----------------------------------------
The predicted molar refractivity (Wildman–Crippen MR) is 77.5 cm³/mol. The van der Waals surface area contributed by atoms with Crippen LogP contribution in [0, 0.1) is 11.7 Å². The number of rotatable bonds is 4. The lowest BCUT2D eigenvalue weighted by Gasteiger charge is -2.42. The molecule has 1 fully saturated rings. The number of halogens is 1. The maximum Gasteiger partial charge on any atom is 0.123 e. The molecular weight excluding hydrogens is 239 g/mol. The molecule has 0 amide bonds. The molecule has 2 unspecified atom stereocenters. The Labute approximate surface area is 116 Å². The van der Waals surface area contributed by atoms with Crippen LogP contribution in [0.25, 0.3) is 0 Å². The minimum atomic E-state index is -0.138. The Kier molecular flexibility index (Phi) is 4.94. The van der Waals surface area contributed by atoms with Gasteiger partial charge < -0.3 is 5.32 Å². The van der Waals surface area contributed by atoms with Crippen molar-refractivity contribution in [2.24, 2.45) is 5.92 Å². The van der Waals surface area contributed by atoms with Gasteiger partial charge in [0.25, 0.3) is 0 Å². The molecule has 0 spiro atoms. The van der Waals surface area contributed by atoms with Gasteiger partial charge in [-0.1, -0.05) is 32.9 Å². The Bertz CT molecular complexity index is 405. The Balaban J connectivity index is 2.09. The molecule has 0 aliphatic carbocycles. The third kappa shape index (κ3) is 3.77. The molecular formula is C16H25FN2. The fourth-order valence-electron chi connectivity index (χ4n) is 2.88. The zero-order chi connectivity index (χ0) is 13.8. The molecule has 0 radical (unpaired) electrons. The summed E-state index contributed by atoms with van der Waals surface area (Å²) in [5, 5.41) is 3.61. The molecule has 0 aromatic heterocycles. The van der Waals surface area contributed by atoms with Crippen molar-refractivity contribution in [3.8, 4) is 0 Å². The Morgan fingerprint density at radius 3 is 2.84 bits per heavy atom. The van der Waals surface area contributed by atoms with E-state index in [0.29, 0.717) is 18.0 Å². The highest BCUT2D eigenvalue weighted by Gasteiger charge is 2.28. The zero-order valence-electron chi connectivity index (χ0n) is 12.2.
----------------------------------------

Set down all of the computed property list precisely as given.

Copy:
The predicted molar refractivity (Wildman–Crippen MR) is 77.5 cm³/mol. The van der Waals surface area contributed by atoms with Crippen LogP contribution in [0, 0.1) is 11.7 Å². The number of rotatable bonds is 4. The lowest BCUT2D eigenvalue weighted by Gasteiger charge is -2.42. The molecule has 1 fully saturated rings. The number of halogens is 1. The maximum Gasteiger partial charge on any atom is 0.123 e. The molecular weight excluding hydrogens is 239 g/mol. The molecule has 0 amide bonds. The molecule has 2 unspecified atom stereocenters. The Labute approximate surface area is 116 Å². The van der Waals surface area contributed by atoms with Crippen LogP contribution in [0.25, 0.3) is 0 Å². The minimum atomic E-state index is -0.138. The Kier molecular flexibility index (Phi) is 4.94. The van der Waals surface area contributed by atoms with Gasteiger partial charge < -0.3 is 5.32 Å². The van der Waals surface area contributed by atoms with Crippen molar-refractivity contribution in [2.24, 2.45) is 5.92 Å². The van der Waals surface area contributed by atoms with Gasteiger partial charge in [0.25, 0.3) is 0 Å². The molecule has 0 spiro atoms. The van der Waals surface area contributed by atoms with Gasteiger partial charge in [-0.1, -0.05) is 32.9 Å². The Bertz CT molecular complexity index is 405. The Balaban J connectivity index is 2.09. The molecule has 0 aliphatic carbocycles. The third kappa shape index (κ3) is 3.77. The molecular formula is C16H25FN2. The fourth-order valence-electron chi connectivity index (χ4n) is 2.88. The zero-order chi connectivity index (χ0) is 13.8. The molecule has 0 radical (unpaired) electrons. The summed E-state index contributed by atoms with van der Waals surface area (Å²) in [5, 5.41) is 3.61. The molecule has 0 aromatic heterocycles. The van der Waals surface area contributed by atoms with Crippen molar-refractivity contribution in [3.8, 4) is 0 Å². The Morgan fingerprint density at radius 3 is 2.84 bits per heavy atom. The van der Waals surface area contributed by atoms with E-state index in [0.29, 0.717) is 18.0 Å². The highest BCUT2D eigenvalue weighted by Gasteiger charge is 2.28. The zero-order valence-electron chi connectivity index (χ0n) is 12.2.